The North Penfield subdivision west of Alder and north of Hilchey (behind the Sportsplex) is one of two areas of town that will be test cases for the city in reducing residential speed zones to 40 km/hr. Image courtesy City of Campbell River

City of Campbell River will test lower speed limits in residential areas

Subdivisions west of the Sportsplex and west of Petersen will soon have new speed limit signage

The City of Campbell River is testing the idea of lowering speed limits on some residential streets.

The North Penfield and Cheviot areas of town have been selected as the test cases for the project, which the city says will help them determine the feasibility and impact of making more of its side streets in residential neighbourhoods 40 km/hr zones in the future.

City staff was tasked back in June to come back to council with recommendations on reducing speed limits in some residential areas, and they settled on Penfield and Cheviot as starting points because they are small enough areas for a pilot project that have relatively low volumes of traffic and “already ‘look like’ lower speed streets,” according to the staff report presented at council this week.

Other areas considered were College Heights and the Westgate/Larwood/Eardly area of Willow Point, but these areas are larger, “and contain collector roadways within them, making it more difficult to lower the speed limit,” the report says, but adds these areas “may be considered in the future.”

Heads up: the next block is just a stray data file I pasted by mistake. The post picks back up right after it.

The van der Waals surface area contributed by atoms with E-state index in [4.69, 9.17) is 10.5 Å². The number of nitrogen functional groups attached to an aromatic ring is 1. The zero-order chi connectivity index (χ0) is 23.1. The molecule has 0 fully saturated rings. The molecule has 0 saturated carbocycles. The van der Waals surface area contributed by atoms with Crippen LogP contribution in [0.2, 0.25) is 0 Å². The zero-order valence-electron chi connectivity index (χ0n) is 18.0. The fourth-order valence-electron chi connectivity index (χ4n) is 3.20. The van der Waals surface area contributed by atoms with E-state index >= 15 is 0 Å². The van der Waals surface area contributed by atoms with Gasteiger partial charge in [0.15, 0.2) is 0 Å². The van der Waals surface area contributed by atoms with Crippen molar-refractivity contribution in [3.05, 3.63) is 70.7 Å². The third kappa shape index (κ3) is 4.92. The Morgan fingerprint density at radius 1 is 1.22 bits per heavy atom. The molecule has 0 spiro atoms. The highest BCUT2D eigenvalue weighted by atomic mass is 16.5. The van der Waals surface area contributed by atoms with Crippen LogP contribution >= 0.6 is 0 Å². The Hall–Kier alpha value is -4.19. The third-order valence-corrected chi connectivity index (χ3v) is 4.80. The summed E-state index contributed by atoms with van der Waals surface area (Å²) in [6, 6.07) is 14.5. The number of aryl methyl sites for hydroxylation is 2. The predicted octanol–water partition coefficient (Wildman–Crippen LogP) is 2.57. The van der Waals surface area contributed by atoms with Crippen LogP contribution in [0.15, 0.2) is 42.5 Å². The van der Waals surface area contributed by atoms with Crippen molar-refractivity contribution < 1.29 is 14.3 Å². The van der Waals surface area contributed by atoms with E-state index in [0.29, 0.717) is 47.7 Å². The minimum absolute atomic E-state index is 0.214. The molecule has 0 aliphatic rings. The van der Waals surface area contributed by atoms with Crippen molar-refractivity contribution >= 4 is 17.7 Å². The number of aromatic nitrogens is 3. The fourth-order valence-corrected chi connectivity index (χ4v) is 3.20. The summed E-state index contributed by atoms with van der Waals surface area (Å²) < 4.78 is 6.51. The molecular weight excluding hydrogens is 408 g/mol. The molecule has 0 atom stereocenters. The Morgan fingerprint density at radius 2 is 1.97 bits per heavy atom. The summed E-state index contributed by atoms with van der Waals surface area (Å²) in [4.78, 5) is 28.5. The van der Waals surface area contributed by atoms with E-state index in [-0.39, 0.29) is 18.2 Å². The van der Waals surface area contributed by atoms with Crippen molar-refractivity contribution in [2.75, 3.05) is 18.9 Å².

“I’m excited to see this trial,” Coun. Michele Babchuk says, adding that they’ve been hearing concern from residents “for quite a long time” about the speed limits being too high in these areas and others. “It will be interesting to see what the effect of this is.”

Coun. Charlie Cornfield agrees.

“These two areas will make a good pilot, if you want to call it that,” Cornfield says. “From that, we should be able to see how well it works and if anything needs to be tweaked.”

Coun. Colleen Evans also agreed with the approach of slowly rolling out certain areas to gain a better understanding of whether the changes would make any difference in terms of safety, but wanted to know more about how they would actually determine that.

“In talking about how after six months there would be a report about the effectiveness of these lower speeds, I’d like to make sure there will be actual consultation with the residents and the schools directly,” Evans says. “I’d like to make sure the residents (in these areas) will be part of a consultation.”

Director of Operations Drew Hadfield says consultation will “definitely” be part of the staff report on the project’s success, which will come back to council in the spring of 2019.

Coun. Marlene Wright wanted to know what the timeline is on implementing the project, to which Hadfield responded that the change would be in place, “as soon as the signs can be ordered and able to be installed.”

The areas in question are west of the Sportsplex north of Hilchey Road as far as Juniper Drive – including Meadowbrook Drive – and west of Petersen Road from Kathleen Road on the south Treelane Road on the north, not including Highland Road.